‘Wild’ Bill Hagy was a legend…

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The phone call came at lunchtime from Ray Bachman — word was spreading around town that we had lost "Wild" Bill Hagy.

We didn’t want to report it, honestly, until we were sure of the circumstances and we wanted to make sure his family knew before we put it on the radio.

But, it’s with great sadness that we report that Bill Hagy died today at the age of 68.

I only had two autographs on my 1979 baseball mitt (a Tom Seaver-signed, Rawlings special) — Debbi Roenicke (wife of my favorite Oriole Gary Roenicke) and "Wild" Bill Hagy.

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My Pop let me run up to Section 34 from Section 10 once in a while, and Bill signed my glove.

Over the 15-plus years I’ve been doing this, I’ve bumped into Bill Hagy more times than I can honestly count and he became a dear friend to our radio station. We were, like him, just Baltimore guys who loved Baltimore sports.

He is an icon at WNST. His image leading a cheer in Section 34 is the first GIANT photo you see when you walk into WNST’s offices. Without Bill Hagy, there IS no WNST!

Bill came to Anniversary shows, ballgames, events — he was incredibly popular and kinda omnipresent for many in Baltimore, probably because of what a unique-looking man he was. My favorite night was the one we did when the Orioles played the Phillies back in 2002. Bill agreed to come out and lead cheers and we sold almost 1,800 tickets in the upper deck for those ingrates over at the Orioles offices.

The Orioles made $100,000 that night. Bill got drunk and couldn’t lead cheers after the 5th inning!


Too many adoring fans bought him free beer over at Sliders before the game and Bill couldn’t turn down a fan who wanted to buy him an ice cold beer!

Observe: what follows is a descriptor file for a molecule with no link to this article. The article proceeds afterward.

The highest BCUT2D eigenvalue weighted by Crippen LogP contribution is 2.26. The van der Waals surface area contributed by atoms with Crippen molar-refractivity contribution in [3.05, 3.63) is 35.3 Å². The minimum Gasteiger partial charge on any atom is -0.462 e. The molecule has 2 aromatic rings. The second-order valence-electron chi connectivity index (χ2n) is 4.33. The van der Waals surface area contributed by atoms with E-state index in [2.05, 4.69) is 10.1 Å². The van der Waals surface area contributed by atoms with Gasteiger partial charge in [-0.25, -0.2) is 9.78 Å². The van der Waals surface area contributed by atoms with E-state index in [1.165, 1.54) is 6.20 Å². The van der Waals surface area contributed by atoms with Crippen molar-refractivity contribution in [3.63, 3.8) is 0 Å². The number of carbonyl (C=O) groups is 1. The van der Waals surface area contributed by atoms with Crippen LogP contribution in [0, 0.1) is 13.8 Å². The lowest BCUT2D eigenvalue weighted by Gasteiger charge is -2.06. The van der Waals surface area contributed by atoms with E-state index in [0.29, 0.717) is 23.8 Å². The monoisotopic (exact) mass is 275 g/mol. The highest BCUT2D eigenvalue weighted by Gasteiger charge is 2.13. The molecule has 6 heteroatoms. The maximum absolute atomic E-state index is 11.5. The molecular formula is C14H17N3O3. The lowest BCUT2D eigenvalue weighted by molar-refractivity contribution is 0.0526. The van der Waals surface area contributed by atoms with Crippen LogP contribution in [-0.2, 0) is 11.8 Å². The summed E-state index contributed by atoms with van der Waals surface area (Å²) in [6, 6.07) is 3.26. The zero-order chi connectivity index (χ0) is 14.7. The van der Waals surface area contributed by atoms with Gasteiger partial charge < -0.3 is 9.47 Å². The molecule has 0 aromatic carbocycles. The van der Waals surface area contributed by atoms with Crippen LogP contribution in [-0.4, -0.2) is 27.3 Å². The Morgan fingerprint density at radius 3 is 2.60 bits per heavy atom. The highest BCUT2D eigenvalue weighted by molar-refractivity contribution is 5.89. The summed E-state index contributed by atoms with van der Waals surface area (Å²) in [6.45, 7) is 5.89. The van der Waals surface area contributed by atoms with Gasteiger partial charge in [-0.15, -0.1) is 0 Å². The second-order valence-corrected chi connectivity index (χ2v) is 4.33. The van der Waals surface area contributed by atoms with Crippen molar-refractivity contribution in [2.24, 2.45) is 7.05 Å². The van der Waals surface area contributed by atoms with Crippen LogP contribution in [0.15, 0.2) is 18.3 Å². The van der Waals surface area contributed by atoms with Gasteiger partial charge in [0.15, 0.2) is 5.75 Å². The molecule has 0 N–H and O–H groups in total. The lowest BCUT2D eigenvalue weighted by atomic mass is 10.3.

One thing you MUST know about Hagy — he LOVED "The Bob Haynie Show." He listened every day and dropped in with Bob pretty much whenever he had something to say.

Bill Hagy represents a time long gone in Baltimore, and one we pine away for and hope will return whenever we get a real baseball owner in this community.

Hagy’s thoughts about the Orioles of 2007 are pretty-well documented and not an iota different from my feelings.

Much like me — and many of the rest of us — he LOVED, if not WORSHIPPED the BALTIMORE Orioles, and thought their current demise was heartbreaking.

The last time I spoke to Bill — almost a year ago, right before The Rally — he reiterated that there was "nothing left to save."

"I’m through fighting with them," he told me. "I’m too old and it doesn’t do any good."

But Bill was in Cooperstown a few weeks ago, allowing himself one last chance to remember the good old days and all of the joy he felt and contributed to "Oriole Magic" and the lore of being on 33rd Street in Baltimore during the 1970s and 1980s.

We’re all going to miss Bill.

One day, when we REALLY DO get our BALTIMORE Orioles back, it would be great if there were a special tribute to Bill as "the greatest Oriole fan there ever was and will ever be."

I hope I live long enough to see it and I can think of him leading those cheers from Section 34 just one more time.

Rest in peace, Bill.

You led us through a lot of our memories … we’ll never forget you!

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Baltimore Positive is the vision and the creative extension of four decades of sharing the love of local sports for this Dundalk native and University of Baltimore grad, who began his career as a sportswriter and music critic at The News American and The Baltimore Sun in the mid-1980s. Launched radio career in December 1991 with Kenny Albert after covering the AHL Skipjacks. Bought WNST-AM 1570 in July 1998, created WNST.net in 2007 and began diversifying conversations on radio, podcast and social media as Baltimore Positive in 2016. nes@baltimorepositive.com